Leadership Council Commitments and Expectations

After our first Council meeting, I feel that the current expectations of the Leadership Council are not enough. If we are to take advantage of the potential of this Council in ways that benefit our communities and ensure the Council is representative of all of Boston, our role cannot simply be symbolic and must be substantial and meaningful.

Our commitment thus far is to attend four meetings where we will review the research gathered during the summer months, “prioritize” the resulting action plan, and “vet and endorse” the final plan presented to the mayor.

Meeting dates:

  • Monday, June 1, 2014 (7-9a): Introduction to the Boston Creates process (was not mandatory because of short notice)
  • Tuesday, September 29 (8-10a): Look at research gathered over the summer by the 16 Community Teams
  • Tuesday, January 26, 2016 (8-10a): Comment on preliminary draft of Boston Creates plan & prioritize the action plan
  • Tuesday, March 29 (may be 28), 2016 (8-10a): Adopt and recommend a plan
  • June: Announcement of a plan for the mayor to sign

Four meetings, even with prior access to materials and time to read them, are not enough to comprehend the scope and depth of our city’s needs around the goals of Boston Creates.

During our first Council meeting last week, one of the speakers did mention these four meetings were the initial commitments and more might be added as needed. I do understand the intention of not wanting to place too many demands on a group of volunteers. However, this is too important. When our society at large already does not value the arts as vital and transformative, we can surely find a balance in our commitment to this Council to ensure meaningful contribution. I strongly urge that we add not only more meetings but also other ways to engage. If part of our role is to suggest priorities for the city to focus on and vet and endorse the plan, then we absolutely must participate at the grassroots level and be immersed in the process.

As is, these four meetings by themselves, with no other commitments, place the Leadership Council in its own silo because we are removed from the core part of Boston Creates: the community outreach and research process.

At our first meeting, we were encouraged to be involved and charged with the following roles, but without a system of accountability to clearly define and ensure our responsibilities:

  1. Ensure broad community engagement and representation within and across sectors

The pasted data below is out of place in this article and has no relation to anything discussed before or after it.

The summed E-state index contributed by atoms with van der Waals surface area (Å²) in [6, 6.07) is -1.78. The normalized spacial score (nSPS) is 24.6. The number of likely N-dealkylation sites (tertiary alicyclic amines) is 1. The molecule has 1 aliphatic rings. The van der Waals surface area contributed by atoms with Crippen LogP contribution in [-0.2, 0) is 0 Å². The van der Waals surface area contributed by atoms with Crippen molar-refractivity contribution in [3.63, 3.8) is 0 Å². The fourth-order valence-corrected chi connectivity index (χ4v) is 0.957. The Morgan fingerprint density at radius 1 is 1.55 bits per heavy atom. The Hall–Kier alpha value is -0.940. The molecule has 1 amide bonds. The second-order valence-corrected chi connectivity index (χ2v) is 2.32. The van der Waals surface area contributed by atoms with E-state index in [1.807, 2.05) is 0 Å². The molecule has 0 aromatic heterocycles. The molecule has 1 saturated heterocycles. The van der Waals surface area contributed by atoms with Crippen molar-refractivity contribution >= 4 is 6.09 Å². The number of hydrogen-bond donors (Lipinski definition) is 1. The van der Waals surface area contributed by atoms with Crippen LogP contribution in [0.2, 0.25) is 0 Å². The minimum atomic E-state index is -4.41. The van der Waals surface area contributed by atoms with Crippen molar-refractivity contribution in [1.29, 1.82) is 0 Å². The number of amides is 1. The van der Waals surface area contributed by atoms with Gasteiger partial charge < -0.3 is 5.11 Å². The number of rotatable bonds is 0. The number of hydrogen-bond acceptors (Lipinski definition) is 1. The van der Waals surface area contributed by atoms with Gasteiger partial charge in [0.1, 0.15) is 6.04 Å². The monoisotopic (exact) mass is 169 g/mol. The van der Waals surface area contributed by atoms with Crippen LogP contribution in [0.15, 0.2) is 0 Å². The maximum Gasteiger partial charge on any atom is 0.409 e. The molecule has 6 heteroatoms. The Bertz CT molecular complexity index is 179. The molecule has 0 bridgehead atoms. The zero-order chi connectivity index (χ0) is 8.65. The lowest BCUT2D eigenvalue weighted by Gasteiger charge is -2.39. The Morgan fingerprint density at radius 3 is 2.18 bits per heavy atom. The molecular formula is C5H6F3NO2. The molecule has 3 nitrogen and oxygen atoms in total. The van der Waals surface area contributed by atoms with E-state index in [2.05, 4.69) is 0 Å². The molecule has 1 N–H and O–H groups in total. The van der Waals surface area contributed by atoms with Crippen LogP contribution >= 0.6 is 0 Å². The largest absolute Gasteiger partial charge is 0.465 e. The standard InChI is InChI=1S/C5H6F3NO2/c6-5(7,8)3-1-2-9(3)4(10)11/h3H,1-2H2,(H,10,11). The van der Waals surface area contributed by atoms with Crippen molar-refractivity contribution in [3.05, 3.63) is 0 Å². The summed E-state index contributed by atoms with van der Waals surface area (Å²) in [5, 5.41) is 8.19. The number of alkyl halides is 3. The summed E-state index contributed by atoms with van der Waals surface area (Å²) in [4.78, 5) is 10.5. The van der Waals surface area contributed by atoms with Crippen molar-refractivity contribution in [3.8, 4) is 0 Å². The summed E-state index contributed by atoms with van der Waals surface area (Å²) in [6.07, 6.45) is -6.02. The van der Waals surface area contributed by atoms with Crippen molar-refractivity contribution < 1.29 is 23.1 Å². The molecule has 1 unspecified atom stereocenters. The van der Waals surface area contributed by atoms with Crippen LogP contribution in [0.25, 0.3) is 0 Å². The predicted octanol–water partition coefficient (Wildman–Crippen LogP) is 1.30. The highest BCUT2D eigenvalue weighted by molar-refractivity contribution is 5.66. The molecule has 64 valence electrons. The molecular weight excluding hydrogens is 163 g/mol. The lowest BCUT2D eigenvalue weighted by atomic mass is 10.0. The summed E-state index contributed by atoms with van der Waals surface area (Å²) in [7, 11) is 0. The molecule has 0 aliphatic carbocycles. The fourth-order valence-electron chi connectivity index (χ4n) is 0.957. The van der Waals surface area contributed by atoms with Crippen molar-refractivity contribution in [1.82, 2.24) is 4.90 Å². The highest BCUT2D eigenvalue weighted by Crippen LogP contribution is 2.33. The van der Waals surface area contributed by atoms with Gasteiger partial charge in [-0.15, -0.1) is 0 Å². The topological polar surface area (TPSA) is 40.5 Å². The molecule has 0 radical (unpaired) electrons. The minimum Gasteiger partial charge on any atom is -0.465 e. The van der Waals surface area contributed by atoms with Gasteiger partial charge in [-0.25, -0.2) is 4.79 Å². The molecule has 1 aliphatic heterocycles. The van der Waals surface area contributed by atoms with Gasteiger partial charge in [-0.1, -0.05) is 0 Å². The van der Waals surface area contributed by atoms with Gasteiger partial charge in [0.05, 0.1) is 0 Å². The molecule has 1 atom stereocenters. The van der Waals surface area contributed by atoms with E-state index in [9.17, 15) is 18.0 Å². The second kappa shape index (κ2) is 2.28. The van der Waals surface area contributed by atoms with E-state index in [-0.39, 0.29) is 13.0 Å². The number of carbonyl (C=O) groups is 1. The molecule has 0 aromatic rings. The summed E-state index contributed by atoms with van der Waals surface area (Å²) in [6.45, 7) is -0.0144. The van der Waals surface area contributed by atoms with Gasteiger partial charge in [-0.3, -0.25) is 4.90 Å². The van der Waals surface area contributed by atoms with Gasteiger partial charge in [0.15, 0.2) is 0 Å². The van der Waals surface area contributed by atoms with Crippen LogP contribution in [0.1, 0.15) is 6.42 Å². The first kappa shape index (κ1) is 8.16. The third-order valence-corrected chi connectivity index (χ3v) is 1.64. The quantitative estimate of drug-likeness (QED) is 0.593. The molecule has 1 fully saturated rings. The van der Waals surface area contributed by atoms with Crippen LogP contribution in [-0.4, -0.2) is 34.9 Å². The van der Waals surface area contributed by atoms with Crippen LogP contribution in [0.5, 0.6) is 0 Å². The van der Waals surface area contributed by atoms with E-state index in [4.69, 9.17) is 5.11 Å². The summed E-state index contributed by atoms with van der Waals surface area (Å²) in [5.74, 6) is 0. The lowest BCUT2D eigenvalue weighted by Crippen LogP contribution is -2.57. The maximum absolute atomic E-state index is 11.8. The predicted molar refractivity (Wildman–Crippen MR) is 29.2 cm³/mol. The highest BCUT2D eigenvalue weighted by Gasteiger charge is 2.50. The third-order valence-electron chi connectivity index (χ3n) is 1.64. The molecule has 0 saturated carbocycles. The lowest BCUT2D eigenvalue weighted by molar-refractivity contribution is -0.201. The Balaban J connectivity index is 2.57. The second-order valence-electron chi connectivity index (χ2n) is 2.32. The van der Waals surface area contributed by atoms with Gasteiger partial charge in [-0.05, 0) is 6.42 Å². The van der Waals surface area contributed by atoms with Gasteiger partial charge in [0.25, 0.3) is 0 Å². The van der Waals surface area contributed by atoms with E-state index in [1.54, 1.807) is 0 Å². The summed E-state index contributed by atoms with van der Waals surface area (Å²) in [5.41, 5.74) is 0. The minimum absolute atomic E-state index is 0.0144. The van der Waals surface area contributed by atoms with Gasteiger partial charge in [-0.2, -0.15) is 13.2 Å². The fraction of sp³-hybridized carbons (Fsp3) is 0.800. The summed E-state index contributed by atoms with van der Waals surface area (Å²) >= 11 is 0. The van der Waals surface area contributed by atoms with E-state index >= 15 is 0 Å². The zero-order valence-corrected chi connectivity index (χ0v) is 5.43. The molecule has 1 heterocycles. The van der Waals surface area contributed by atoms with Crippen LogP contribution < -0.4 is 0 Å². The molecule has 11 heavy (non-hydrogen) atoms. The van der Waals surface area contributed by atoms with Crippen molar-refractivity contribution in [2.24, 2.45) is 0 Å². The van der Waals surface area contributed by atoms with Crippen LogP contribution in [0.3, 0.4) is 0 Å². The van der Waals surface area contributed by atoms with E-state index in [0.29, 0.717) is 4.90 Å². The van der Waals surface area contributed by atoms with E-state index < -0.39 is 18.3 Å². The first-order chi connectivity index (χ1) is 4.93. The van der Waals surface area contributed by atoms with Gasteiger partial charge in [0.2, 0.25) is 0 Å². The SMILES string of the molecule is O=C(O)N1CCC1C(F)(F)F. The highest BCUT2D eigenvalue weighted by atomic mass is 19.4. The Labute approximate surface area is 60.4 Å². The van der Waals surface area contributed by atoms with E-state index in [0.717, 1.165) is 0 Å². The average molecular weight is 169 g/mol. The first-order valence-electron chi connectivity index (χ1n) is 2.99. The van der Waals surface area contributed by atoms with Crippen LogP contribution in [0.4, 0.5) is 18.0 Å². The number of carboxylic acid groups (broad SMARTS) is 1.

2. Be a sounding board for policy recommendations, prioritize the actionable plan and edit
  3. Share this process with everyone in our networks and build capacity for implementation

At the first Town Hall, we were not asked if we were present in the room or to raise our hands (the Steering Committee and Community Team leaders were). Was it an oversight? Was it a decision not to announce to community members who the individual Leadership Council members were? Would it have been surprising if any of us actually attended? I recognized at least two people from our first Leadership Council meeting in the audience. There were definitely some of us there ready to participate in community.

Also, the Boston Creates website has as of today not yet been updated with the names of the Council members. We were told at our first meeting that our names would be shared publicly later that day. At the Town Hall, someone asked who the people are “vetting and endorsing” the plan. The answer vaguely referred to the Leadership Council members. Such an interaction between a community member and someone in a perceived position of power increases distrust for processes such as this one. Our names, affiliations and specific commitments must be available for all to see.

Privilege and Responsibility

As Leadership Council members, we have the city-appointed privilege of “vetting and endorsing” the final plan that the mayor will sign. Many council members represent the 5% (estimate from data shared at our first meeting) of local arts organizations with annual budgets of over $1 million. Therefore, we must recognize all our privileges and embody the values throughout the process and ensure we represent our community members. We must be deeply involved with what our community members are sharing: thoughts, needs, recommendations, frustrations, and hopes.

In the spirit of transparency, these are some of the privileges from which I benefit: white skin, legalized US citizenship, middle class upbringing, perceived elite higher education.

Proposed Ideas:

I propose the following as ways to help ensure that the participation of the Leadership Council fulfills the values of Boston Creates:

  • Leadership Council members attend a certain number of Community Team events during the research process (example: if there are 200 Community Team events, attend 5)
  • Pair Leadership Council members with Community Teams. There are 60 Council members and 16 Teams, which results in 3-4 Council members per Team.
  • Plan one or two informal get-togethers over the summer for Council members to get to know each other more (not all of us already know each other) and include break out conversations around the themes and specific community feedback emerging from the on-going research.
  • Council members vet the survey that will be distributed to the community as one of the test groups (I participated as one of 20 community members who test the survey at the Town Hall) to experience what questions are being asked.
  • Social media: Create a hashtag for Council members to post about #BostonCreates and for folks to follow our personal opinions. Share our Twitter handles publicly and enable ways for us to connect across other social media among ourselves. If relationships among members and between members and the community are transparent and encouraged, the Boston Creates process can only benefit.
  • The application completed by all Council members to be part of the Council shared publicly so that community members can read more about our backgrounds and hopes for this process. As a document sent to the City for review, it is already part of the public domain.

Thank you again for your kind attention. I look forward to our conversation today and continued work over the next 12 months.


Loreto P. Ansaldo